Rockers and tourists alike will soon again have a place to call home during their stay in Portland. After a two-year hiatus, The Jupiter—the iconic hotel that helped spark the renaissance of lower Burnside Street—is reopening after a complete refurbishment. All 81 rooms now have brand-new carpeting, repainted walls, and new furniture. (Also gone are the popcorn ceilings, which have been replastered and painted for a sleek modern look.)
Now called Jupiter Original, the converted motor lodge opened in 2004 in what some might have called up-and-coming and others might have called a slightly seedy section of Portland’s Central Eastside Industrial District, breathing some new life into the long-neglected commercial strip. The Jupiter's relatively affordable, no-frills but still design-forward rooms sometimes doubled as art galleries or photo studios.
The hotel’s much-loved live music spot, the Doug Fir Lounge, opened then, too; James Beard Award–winning chef Gabriel Rucker’s Le Pigeon followed in 2006, across from the ever-hip collective of fashion-forward stores at 811 E Burnside. Eventually the east end of the Burnside Bridge, once dominated by car dealerships, would be loomed over by a high-rise holding luxury condos and the Knot Springs spa.
In March 2020, the pandemic forced the Jupiter to close to the public for no-one-knew-how-long. That was when the hotel’s co-owner Kelsey Bunker and general manager Nick Pearson heard that Multnomah County was looking for places to house COVID-positive people who were experiencing homelessness and who didn’t have a safe place to isolate. “We just looked at each other and went, OK, let’s make a phone call,” says Bunker.
“It met an absolutely vital need for the community in Multnomah County,” says Marc Jolin, the former director of the Joint Office of Homeless Services, who is now the agency’s director of special projects. “We were looking for a hotel like Jupiter, where the rooms open to the outside, not the interior corridor, as a way to reduce COVID exposure. So, it made it safer for staff to support the people effectively who were on site.”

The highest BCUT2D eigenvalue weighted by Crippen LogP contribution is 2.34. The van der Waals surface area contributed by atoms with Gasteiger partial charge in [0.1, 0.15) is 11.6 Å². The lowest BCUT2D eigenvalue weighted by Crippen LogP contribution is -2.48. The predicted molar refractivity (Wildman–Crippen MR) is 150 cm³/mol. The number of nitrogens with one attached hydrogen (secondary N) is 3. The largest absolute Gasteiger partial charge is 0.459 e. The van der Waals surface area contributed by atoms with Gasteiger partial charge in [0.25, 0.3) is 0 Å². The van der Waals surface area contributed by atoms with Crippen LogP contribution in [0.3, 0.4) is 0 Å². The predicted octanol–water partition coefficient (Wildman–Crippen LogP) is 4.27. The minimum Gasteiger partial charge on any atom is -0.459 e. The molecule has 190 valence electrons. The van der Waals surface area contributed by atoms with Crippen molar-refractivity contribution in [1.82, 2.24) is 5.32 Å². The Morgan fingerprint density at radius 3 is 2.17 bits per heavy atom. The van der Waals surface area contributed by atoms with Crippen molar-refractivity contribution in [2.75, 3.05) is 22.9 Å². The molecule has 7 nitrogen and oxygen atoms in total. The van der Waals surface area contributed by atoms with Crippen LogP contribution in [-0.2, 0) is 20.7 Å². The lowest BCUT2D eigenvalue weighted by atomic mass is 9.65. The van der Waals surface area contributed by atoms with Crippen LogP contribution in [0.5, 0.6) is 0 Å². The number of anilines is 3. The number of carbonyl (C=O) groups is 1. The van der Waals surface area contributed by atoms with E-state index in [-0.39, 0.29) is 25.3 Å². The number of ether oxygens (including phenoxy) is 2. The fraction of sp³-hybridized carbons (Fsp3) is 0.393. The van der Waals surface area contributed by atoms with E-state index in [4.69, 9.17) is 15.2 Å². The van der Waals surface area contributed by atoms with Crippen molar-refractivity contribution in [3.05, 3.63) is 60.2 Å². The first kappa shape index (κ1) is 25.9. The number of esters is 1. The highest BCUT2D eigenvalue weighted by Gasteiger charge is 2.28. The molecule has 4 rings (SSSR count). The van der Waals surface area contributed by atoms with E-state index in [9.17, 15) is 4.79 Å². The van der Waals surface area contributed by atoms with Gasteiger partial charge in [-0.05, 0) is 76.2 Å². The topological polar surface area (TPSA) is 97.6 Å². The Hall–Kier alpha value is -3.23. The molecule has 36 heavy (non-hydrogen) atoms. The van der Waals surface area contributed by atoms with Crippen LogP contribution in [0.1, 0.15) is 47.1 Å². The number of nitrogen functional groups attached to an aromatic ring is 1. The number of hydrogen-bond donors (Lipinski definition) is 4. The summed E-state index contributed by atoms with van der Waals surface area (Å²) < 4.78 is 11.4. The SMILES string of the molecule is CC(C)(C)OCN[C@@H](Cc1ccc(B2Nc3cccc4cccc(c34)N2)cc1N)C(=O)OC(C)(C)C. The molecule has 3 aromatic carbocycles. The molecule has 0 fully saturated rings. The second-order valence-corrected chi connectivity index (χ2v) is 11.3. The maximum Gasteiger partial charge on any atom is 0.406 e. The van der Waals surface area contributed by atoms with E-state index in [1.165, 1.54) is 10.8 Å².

From March 2020 to May 2022, more than 1,400 people who needed a place to sleep passed through the hotel, Jolin says. Before reopening to the public in 2022, Bunker decided to take advantage of the empty space and do a complete refurbishment. “We’ve been doing small remodels since we opened in 2004, but it was really time for a big update,” says Bunker. “It’s a top-to-bottom refresh.”
The hotel worked closely with Megan Millie Design for Jupiter Original’s revival, the same design firm used for Jupiter Next, the swankier sibling that opened next door in 2018. Jupiter Original remains true to its rock-and-roll roots, though, with brand-new murals in every room, like one of Marilyn Monroe that reads like a delightfully demented cross between Andy Warhol and Jackson Pollock.
All are music-themed of course, featuring the likes of David Bowie, Frank Sinatra, and Nina Simone. Even the furniture seems a shout-out to the ’60s rock-and-roll era, with modern adaptations of midcentury-style couches and comfy, egg-shaped swivel chairs.
Since Jupiter Original shares the property with the Doug Fir, the hotel has been a place where rockers kick back for the after (after?) party, though hotel managers won’t dish the dirt about any offstage behaviors. The basement concert venue is currently open for shows, but the full reopening of its restaurant and bar, which will feature an expanded menu, will coincide with the hotel’s reopening on July 15. The music lounge has also had its seating reupholstered for a fresher look, with all new cushions.
As for other updates, the outdoor Dream Tent, a gathering space often used for weddings and events, will have new lighting and is undergoing a major cleanup for a more minimal look. And for every Portlander who, at some point or other, has become the owner of anything from misfortune cookies to mystery bags through the Venderia, a local vending machine business that stocks random items, that service will be available at Jupiter Original, because you just never know when you’ll need a semi-pornographic comic book in the middle of the night.
“I think the biggest thing is that we just want to continue to respond to the community.,” Bunker says. “There’s a need for hotel rooms again and a place to have fun and let your hair down. And we’re just really happy that we can provide that.”